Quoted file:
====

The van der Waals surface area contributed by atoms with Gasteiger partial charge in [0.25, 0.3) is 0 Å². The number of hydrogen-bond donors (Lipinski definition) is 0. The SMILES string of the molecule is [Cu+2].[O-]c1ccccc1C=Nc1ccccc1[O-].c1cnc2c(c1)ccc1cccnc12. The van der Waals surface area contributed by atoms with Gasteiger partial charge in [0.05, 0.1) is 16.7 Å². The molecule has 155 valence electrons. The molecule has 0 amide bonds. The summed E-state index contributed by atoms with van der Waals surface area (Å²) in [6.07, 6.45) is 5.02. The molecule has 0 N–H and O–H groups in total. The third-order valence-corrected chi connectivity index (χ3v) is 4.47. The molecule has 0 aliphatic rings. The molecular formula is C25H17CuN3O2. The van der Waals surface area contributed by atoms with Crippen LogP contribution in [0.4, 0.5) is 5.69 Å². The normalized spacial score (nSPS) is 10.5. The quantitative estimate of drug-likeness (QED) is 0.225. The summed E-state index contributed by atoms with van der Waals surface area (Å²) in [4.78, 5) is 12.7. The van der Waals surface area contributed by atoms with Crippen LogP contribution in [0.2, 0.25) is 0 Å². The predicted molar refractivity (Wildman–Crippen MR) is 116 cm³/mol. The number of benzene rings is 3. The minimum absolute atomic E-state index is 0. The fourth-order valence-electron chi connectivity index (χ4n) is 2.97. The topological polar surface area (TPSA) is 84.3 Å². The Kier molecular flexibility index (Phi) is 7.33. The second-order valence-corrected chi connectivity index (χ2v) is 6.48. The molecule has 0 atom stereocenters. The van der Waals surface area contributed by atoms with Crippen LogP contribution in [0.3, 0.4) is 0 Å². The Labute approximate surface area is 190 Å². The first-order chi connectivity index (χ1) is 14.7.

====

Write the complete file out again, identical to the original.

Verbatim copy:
The van der Waals surface area contributed by atoms with Gasteiger partial charge in [0.25, 0.3) is 0 Å². The number of hydrogen-bond donors (Lipinski definition) is 0. The SMILES string of the molecule is [Cu+2].[O-]c1ccccc1C=Nc1ccccc1[O-].c1cnc2c(c1)ccc1cccnc12. The van der Waals surface area contributed by atoms with Gasteiger partial charge in [0.05, 0.1) is 16.7 Å². The molecule has 155 valence electrons. The molecule has 0 amide bonds. The summed E-state index contributed by atoms with van der Waals surface area (Å²) in [6.07, 6.45) is 5.02. The molecule has 0 N–H and O–H groups in total. The third-order valence-corrected chi connectivity index (χ3v) is 4.47. The molecule has 0 aliphatic rings. The molecular formula is C25H17CuN3O2. The van der Waals surface area contributed by atoms with Crippen LogP contribution in [0.4, 0.5) is 5.69 Å². The normalized spacial score (nSPS) is 10.5. The quantitative estimate of drug-likeness (QED) is 0.225. The summed E-state index contributed by atoms with van der Waals surface area (Å²) in [4.78, 5) is 12.7. The van der Waals surface area contributed by atoms with Crippen LogP contribution in [0.2, 0.25) is 0 Å². The predicted molar refractivity (Wildman–Crippen MR) is 116 cm³/mol. The number of benzene rings is 3. The minimum absolute atomic E-state index is 0. The fourth-order valence-electron chi connectivity index (χ4n) is 2.97. The topological polar surface area (TPSA) is 84.3 Å². The Kier molecular flexibility index (Phi) is 7.33. The second-order valence-corrected chi connectivity index (χ2v) is 6.48. The molecule has 0 atom stereocenters. The van der Waals surface area contributed by atoms with Crippen LogP contribution in [0.3, 0.4) is 0 Å². The Labute approximate surface area is 190 Å². The first-order chi connectivity index (χ1) is 14.7.